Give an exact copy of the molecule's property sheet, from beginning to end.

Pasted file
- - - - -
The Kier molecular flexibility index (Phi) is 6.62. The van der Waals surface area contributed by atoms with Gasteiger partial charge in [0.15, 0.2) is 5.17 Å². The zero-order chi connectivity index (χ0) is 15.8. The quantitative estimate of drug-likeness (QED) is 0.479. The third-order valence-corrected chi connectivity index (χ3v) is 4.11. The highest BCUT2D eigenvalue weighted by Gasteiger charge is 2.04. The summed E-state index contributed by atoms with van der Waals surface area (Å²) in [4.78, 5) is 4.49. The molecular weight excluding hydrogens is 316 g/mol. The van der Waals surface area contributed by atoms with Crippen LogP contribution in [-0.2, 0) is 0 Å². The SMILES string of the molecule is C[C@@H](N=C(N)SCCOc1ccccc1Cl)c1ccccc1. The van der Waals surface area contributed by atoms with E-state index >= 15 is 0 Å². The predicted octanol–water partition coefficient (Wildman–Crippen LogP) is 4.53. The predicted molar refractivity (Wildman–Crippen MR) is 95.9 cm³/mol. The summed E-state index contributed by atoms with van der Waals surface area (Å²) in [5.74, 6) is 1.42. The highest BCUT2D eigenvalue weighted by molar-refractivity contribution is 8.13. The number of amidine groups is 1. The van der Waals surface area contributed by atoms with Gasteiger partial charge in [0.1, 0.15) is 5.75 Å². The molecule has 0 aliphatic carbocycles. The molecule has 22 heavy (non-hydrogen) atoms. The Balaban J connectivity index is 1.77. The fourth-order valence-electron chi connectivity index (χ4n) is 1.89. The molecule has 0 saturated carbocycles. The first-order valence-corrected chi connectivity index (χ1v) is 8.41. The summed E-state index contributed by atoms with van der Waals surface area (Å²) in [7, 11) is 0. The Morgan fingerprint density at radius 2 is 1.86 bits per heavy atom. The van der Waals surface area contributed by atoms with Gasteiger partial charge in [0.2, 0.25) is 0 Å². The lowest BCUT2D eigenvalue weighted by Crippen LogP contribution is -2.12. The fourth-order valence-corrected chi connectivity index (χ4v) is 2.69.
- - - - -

The Kier molecular flexibility index (Phi) is 6.62. The van der Waals surface area contributed by atoms with Gasteiger partial charge in [0.15, 0.2) is 5.17 Å². The zero-order chi connectivity index (χ0) is 15.8. The quantitative estimate of drug-likeness (QED) is 0.479. The third-order valence-corrected chi connectivity index (χ3v) is 4.11. The highest BCUT2D eigenvalue weighted by Gasteiger charge is 2.04. The summed E-state index contributed by atoms with van der Waals surface area (Å²) in [4.78, 5) is 4.49. The molecular weight excluding hydrogens is 316 g/mol. The van der Waals surface area contributed by atoms with Crippen LogP contribution in [-0.2, 0) is 0 Å². The SMILES string of the molecule is C[C@@H](N=C(N)SCCOc1ccccc1Cl)c1ccccc1. The van der Waals surface area contributed by atoms with E-state index >= 15 is 0 Å². The predicted octanol–water partition coefficient (Wildman–Crippen LogP) is 4.53. The predicted molar refractivity (Wildman–Crippen MR) is 95.9 cm³/mol. The summed E-state index contributed by atoms with van der Waals surface area (Å²) in [5.74, 6) is 1.42. The highest BCUT2D eigenvalue weighted by molar-refractivity contribution is 8.13. The number of amidine groups is 1. The van der Waals surface area contributed by atoms with Gasteiger partial charge in [0.1, 0.15) is 5.75 Å². The molecule has 0 aliphatic carbocycles. The molecule has 22 heavy (non-hydrogen) atoms. The Balaban J connectivity index is 1.77. The fourth-order valence-electron chi connectivity index (χ4n) is 1.89. The molecule has 0 saturated carbocycles. The first-order valence-corrected chi connectivity index (χ1v) is 8.41. The summed E-state index contributed by atoms with van der Waals surface area (Å²) in [7, 11) is 0. The Morgan fingerprint density at radius 2 is 1.86 bits per heavy atom. The van der Waals surface area contributed by atoms with Gasteiger partial charge in [0.2, 0.25) is 0 Å². The lowest BCUT2D eigenvalue weighted by Crippen LogP contribution is -2.12. The fourth-order valence-corrected chi connectivity index (χ4v) is 2.69.